When I was in my first startup in 2002, I was trying to convince my boss Milan, the VP of engineering, to let me go to India and set up our offshore development team. I was 25 and had never worked outside the North America. Milan asked me if I’d ever failed at anything before. I said “sure, I’ve failed at exams, at getting some promotions, at getting into grad school etc” but he didn’t react and I felt like I didn’t answer his question correctly.
A few years later, in 2009, I happened to be in Las Vegas with some colleagues watching the finals of the US open. The Argentinian Juan Martin del Potro beat Roger Federer to win his first and only grand slam. Unable to control his emotions he burst into tears. I turned to my boss, Dave, and said “why is the dude crying” to which Dave said “Arjun, have you ever won anything in your life?” We all laughed but I had a feeling that I had never really won anything big, and that maybe I hadn’t really ever failed big either.
I’m 41 now and have been running my start-up for about two and a half years. I’ve failed at several things but distinctly on the first 3 ideas I’ve had for the company. I’ve also failed to hire the right talent, to motivate them the right way, to invest money wisely, to build compelling products, and to get press - all of which I thought I was good at. I’ve learned along the way and am better at most of these now but the grind has broken me physically and the failures have almost broken me mentally.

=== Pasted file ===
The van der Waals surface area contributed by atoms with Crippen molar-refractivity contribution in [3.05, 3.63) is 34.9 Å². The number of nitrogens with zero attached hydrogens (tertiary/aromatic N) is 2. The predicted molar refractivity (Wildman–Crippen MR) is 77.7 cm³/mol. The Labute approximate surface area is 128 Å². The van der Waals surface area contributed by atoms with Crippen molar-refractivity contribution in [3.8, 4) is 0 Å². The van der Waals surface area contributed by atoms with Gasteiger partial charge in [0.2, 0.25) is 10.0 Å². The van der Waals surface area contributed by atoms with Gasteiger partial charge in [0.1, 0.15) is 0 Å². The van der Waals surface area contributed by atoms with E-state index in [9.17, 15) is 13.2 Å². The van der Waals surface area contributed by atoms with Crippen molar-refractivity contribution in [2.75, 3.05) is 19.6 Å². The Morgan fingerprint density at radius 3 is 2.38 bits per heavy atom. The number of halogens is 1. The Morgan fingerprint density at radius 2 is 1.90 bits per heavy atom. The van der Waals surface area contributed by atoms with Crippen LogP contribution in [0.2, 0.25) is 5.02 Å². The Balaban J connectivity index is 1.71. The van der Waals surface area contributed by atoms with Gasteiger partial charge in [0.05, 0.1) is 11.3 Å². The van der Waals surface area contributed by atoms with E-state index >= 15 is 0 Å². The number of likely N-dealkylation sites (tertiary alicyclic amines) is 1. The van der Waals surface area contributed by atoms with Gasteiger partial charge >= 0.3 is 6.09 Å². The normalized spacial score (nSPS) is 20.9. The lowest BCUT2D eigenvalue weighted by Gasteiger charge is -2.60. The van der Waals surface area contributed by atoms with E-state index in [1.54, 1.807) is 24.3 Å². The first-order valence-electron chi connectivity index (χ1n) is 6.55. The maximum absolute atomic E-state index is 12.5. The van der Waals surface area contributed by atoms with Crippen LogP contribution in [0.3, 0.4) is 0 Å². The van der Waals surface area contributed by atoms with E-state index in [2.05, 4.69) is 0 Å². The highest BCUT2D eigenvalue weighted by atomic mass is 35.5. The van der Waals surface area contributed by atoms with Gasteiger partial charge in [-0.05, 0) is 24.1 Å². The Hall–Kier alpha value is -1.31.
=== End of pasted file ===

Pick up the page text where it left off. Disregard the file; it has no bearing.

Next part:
Things are starting to look better now but I don't know if I'll find success. But I do know what it means to give it your all and still fail. And regardless of the outcome I suspect I will weep simply for having survived this self-inflicted ordeal.
After publishing this post I heard from a few founders with words of support. I'm very grateful. When I talk to other founders I realize that so many posts about Silicon Valley paint an awfully skewed picture.
This tweet on how much of a scam startups are, or that famous post from Techcrunch's Michael Arrington on how many founders just want to raise and flip a company... these belittle the vast majority of folks in the startup ecosystem - founders, employees, investors - who are working insanely hard to build something valuable. I salute everyone that tries and am in awe of everyone that achieves any modicum of success.